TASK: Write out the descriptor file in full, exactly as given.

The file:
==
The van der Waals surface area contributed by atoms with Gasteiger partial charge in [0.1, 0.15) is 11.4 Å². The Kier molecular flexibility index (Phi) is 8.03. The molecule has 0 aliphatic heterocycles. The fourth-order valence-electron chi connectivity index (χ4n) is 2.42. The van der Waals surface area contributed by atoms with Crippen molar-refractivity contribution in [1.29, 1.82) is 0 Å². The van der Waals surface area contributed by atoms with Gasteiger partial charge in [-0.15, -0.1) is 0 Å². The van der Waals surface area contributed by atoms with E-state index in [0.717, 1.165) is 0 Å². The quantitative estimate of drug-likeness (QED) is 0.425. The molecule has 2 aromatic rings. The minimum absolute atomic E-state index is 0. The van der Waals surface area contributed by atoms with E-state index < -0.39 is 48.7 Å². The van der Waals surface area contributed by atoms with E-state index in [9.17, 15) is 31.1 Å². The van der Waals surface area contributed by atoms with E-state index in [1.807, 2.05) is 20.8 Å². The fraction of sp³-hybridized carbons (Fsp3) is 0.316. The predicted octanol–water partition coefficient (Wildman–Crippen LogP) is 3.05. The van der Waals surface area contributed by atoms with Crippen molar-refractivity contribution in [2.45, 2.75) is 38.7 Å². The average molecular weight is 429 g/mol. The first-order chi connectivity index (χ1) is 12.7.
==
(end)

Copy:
The van der Waals surface area contributed by atoms with Gasteiger partial charge in [0.1, 0.15) is 11.4 Å². The Kier molecular flexibility index (Phi) is 8.03. The molecule has 0 aliphatic heterocycles. The fourth-order valence-electron chi connectivity index (χ4n) is 2.42. The van der Waals surface area contributed by atoms with Crippen molar-refractivity contribution in [1.29, 1.82) is 0 Å². The van der Waals surface area contributed by atoms with Gasteiger partial charge in [-0.15, -0.1) is 0 Å². The van der Waals surface area contributed by atoms with E-state index in [0.717, 1.165) is 0 Å². The quantitative estimate of drug-likeness (QED) is 0.425. The molecule has 2 aromatic rings. The minimum absolute atomic E-state index is 0. The van der Waals surface area contributed by atoms with E-state index < -0.39 is 48.7 Å². The van der Waals surface area contributed by atoms with E-state index in [9.17, 15) is 31.1 Å². The van der Waals surface area contributed by atoms with E-state index in [1.807, 2.05) is 20.8 Å². The fraction of sp³-hybridized carbons (Fsp3) is 0.316. The predicted octanol–water partition coefficient (Wildman–Crippen LogP) is 3.05. The van der Waals surface area contributed by atoms with Crippen molar-refractivity contribution in [2.45, 2.75) is 38.7 Å². The average molecular weight is 429 g/mol. The first-order chi connectivity index (χ1) is 12.7.